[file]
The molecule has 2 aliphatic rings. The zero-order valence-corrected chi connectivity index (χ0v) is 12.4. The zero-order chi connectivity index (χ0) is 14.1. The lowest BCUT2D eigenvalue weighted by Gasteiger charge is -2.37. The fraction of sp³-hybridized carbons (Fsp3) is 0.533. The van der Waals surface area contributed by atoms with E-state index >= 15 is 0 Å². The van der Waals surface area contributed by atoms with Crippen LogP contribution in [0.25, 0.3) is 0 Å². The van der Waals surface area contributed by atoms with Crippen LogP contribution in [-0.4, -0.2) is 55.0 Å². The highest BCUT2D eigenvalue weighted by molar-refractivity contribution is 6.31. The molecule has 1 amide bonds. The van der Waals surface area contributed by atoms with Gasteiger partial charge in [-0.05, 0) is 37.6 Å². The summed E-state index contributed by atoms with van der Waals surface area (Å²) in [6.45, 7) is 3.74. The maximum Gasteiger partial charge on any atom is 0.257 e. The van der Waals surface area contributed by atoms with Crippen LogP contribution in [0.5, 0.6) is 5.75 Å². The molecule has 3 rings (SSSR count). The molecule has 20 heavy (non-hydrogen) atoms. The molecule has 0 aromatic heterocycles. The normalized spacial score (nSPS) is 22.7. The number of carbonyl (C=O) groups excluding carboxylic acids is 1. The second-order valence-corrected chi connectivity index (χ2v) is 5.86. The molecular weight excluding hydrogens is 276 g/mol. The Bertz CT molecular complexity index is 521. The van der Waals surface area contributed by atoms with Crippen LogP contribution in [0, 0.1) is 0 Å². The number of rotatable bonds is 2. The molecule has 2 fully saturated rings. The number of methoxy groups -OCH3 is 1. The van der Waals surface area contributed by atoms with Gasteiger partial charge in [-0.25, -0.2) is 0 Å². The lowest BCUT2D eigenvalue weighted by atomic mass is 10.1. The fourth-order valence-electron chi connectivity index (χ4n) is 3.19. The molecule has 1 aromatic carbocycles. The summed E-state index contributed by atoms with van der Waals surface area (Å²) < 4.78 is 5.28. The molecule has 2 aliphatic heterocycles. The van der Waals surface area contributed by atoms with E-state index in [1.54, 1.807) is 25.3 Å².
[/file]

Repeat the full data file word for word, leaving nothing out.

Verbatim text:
The molecule has 2 aliphatic rings. The zero-order valence-corrected chi connectivity index (χ0v) is 12.4. The zero-order chi connectivity index (χ0) is 14.1. The lowest BCUT2D eigenvalue weighted by Gasteiger charge is -2.37. The fraction of sp³-hybridized carbons (Fsp3) is 0.533. The van der Waals surface area contributed by atoms with E-state index >= 15 is 0 Å². The van der Waals surface area contributed by atoms with Crippen LogP contribution in [0.25, 0.3) is 0 Å². The van der Waals surface area contributed by atoms with Crippen LogP contribution in [-0.4, -0.2) is 55.0 Å². The highest BCUT2D eigenvalue weighted by molar-refractivity contribution is 6.31. The molecule has 1 amide bonds. The van der Waals surface area contributed by atoms with Gasteiger partial charge in [-0.05, 0) is 37.6 Å². The summed E-state index contributed by atoms with van der Waals surface area (Å²) in [6.45, 7) is 3.74. The maximum Gasteiger partial charge on any atom is 0.257 e. The van der Waals surface area contributed by atoms with Crippen LogP contribution in [0.5, 0.6) is 5.75 Å². The molecule has 3 rings (SSSR count). The molecule has 20 heavy (non-hydrogen) atoms. The molecule has 0 aromatic heterocycles. The normalized spacial score (nSPS) is 22.7. The number of carbonyl (C=O) groups excluding carboxylic acids is 1. The second-order valence-corrected chi connectivity index (χ2v) is 5.86. The molecular weight excluding hydrogens is 276 g/mol. The Bertz CT molecular complexity index is 521. The van der Waals surface area contributed by atoms with Crippen LogP contribution in [0, 0.1) is 0 Å². The number of rotatable bonds is 2. The molecule has 2 fully saturated rings. The number of methoxy groups -OCH3 is 1. The van der Waals surface area contributed by atoms with Gasteiger partial charge in [-0.25, -0.2) is 0 Å². The lowest BCUT2D eigenvalue weighted by atomic mass is 10.1. The fourth-order valence-electron chi connectivity index (χ4n) is 3.19. The molecule has 1 aromatic carbocycles. The summed E-state index contributed by atoms with van der Waals surface area (Å²) < 4.78 is 5.28. The molecule has 2 aliphatic heterocycles. The van der Waals surface area contributed by atoms with E-state index in [1.54, 1.807) is 25.3 Å².